NEW YORK (AP) — If Commissioner Roger Goodell gets his way, change could be coming to the NFL.
Adding playoff teams. Monitoring instant replay from league headquarters. Possibly creating a set of guidelines to prevent locker-room bullying.
Short on details or precise timetables, and acknowledging he'll need approval from team owners for action, Goodell painted the picture of an ever-evolving league during his annual pre-Super Bowl news conference, held Friday in a theater in midtown Manhattan.
Goodell said "there's a lot of benefits" to increasing the postseason field from 12 to 14 clubs.
"We think we can make the league more competitive. We think we can make the matchups more competitive toward the end of the season. There will be more excitement, more memorable moments for our fans. And that's something that attracts us," Goodell said. "We think we can do it properly from a competitive standpoint. So this will continue to get very serious consideration by the competition committee."
That sort of proposal would require "Yes" votes from 24 of the 32 owners.
At least one who attended Goodell's speech, Jeffrey Lurie of the Philadelphia Eagles, sounded in favor of the idea, with a couple of caveats: He wouldn't want to let too many teams into the postseason, and he'd like to hear more about scheduling.
"We don't want to become like some other sports, where it's too easy to make the playoffs," Lurie said. "Adding one team would not put us in a counterproductive situation. But when you would play the games, I think, is very important, so that the following games, you have virtually an equal time to prepare."
Making a not-so-subtle reference to mistakes by game officials this season, Goodell said that committee also will make recommendations to the 32 owners about having replays from all games overseen by the league office.
Major League Baseball recently joined the NHL as sports that have centralized replay systems.
"We think there's plenty of room for us to improve the game of football, and officiating in particular. What we all want is consistency and fairness in our officiating," Goodell said.
"I do believe there is a possibility that some version of that will occur — where our office can at least be involved with the decision. It may not make the decision," he added, "but at least can provide some input that would be helpful to the officials on the field to make sure they're seeing every angle."
Pittsburgh Steelers owner Dan Rooney said he needs more information before deciding whether he'd be in favor.
"Our situation is different than hockey. But I think we should look at everything," Rooney said. "Maybe we want to expand the number of incidents that you look at. A lot of times they'll say, 'That's not reviewable.' Look into that, for example."
New England Patriots owner Robert Kraft likes the suggestion.
"Games should be standardized and have the same people making the calls," Kraft said. "I don't want to ever lose a game based on poor interpretation of rules by (different) officials."
Another focal point, according to Goodell, will be preventing the kind of alleged bullying that rocked the Miami Dolphins this season.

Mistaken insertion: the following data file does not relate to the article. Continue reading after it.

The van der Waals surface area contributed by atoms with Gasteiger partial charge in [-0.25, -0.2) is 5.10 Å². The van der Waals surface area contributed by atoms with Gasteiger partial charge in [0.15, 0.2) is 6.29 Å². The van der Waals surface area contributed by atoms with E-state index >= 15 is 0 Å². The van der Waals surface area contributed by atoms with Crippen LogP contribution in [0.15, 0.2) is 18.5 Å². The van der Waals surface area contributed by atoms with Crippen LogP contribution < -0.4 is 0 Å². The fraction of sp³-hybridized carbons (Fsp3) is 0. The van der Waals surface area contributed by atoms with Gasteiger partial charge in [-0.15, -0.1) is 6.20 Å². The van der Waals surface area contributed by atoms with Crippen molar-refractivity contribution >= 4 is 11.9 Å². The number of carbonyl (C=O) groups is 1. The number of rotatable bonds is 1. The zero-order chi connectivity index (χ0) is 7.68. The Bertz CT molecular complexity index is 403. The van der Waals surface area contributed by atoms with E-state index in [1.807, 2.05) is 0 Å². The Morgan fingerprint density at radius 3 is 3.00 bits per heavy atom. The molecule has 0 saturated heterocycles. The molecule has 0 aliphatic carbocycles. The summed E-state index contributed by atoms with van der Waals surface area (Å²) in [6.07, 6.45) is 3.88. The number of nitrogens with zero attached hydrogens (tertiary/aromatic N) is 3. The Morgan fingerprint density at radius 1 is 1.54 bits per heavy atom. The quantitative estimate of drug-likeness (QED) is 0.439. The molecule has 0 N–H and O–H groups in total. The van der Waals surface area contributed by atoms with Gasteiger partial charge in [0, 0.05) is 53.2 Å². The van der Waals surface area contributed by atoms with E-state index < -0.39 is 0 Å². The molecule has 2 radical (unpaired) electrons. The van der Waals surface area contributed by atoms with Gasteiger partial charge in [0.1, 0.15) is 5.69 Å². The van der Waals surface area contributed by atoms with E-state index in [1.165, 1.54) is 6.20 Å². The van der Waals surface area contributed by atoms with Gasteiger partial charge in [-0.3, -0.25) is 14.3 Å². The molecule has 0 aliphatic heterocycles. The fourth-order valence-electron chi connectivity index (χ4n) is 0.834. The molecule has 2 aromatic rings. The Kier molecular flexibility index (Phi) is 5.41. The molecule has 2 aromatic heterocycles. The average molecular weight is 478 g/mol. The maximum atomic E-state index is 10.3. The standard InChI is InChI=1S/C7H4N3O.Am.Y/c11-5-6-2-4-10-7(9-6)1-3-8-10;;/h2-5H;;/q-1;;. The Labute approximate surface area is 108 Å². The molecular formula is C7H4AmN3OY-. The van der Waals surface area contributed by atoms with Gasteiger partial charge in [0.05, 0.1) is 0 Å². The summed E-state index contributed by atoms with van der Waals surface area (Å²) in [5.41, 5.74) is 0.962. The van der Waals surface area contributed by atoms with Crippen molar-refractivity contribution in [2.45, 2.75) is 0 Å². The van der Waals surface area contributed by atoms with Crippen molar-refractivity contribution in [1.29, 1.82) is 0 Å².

"I've already begun discussions with outside parties. I've discussed it with the union, I've also met with several groups of players, individually and collectively, to talk about the circumstances. What needs to be done?" Goodell said. "Some of it will be education. Some of it possibly could be policy change."
Speaking two days before the Denver Broncos and Seattle Seahawks play in East Rutherford, N.J., Goodell did not respond directly to questions whether other cold-weather cities with outdoor stadiums could host NFL championship games.
During his opening remarks, Goodell said: "One unique aspect about the focus for this year's Super Bowl has been on the weather. Of course, we cannot control the weather. I told you we were going to embrace the weather. Here we go."
And with that, flakes of fake snow fell from the ceiling above the stage, drawing laughter.
Among other topics addressed by Goodell:
—The NFL is working to convince a federal judge in Philadelphia that the tentative $765 million settlement reached with former players who sued the league about concussions "can provide the kind of benefits that we intended, and we're confident that we'll get there";
—The difficulty in selling out wild-card playoff games resulted from "mistakes that were made by us, the NFL, and our clubs," and not fans' fault, and that improving stadium safety "is a critical component";
—The NFL is "not actively considering" allowing players to use marijuana for medical reasons, but "that's something we would never take off the table, if it can benefit our players";
—Selling out all three of next season's games in London is "just another indication that the more we give fans in the U.K. of NFL football, the more they want" and that the possibility of placing a franchise in that country is closer to reality than a year ago;
—He deflected a question about whether he'd call a Native American a "Redskin" face-to-face, saying, "Let's not forget this is the name of a football team."
AP Pro Football Writer Barry Wilner and Sports Writers Rachel Cohen, Tim Booth and Tom Canavan contributed to this report.
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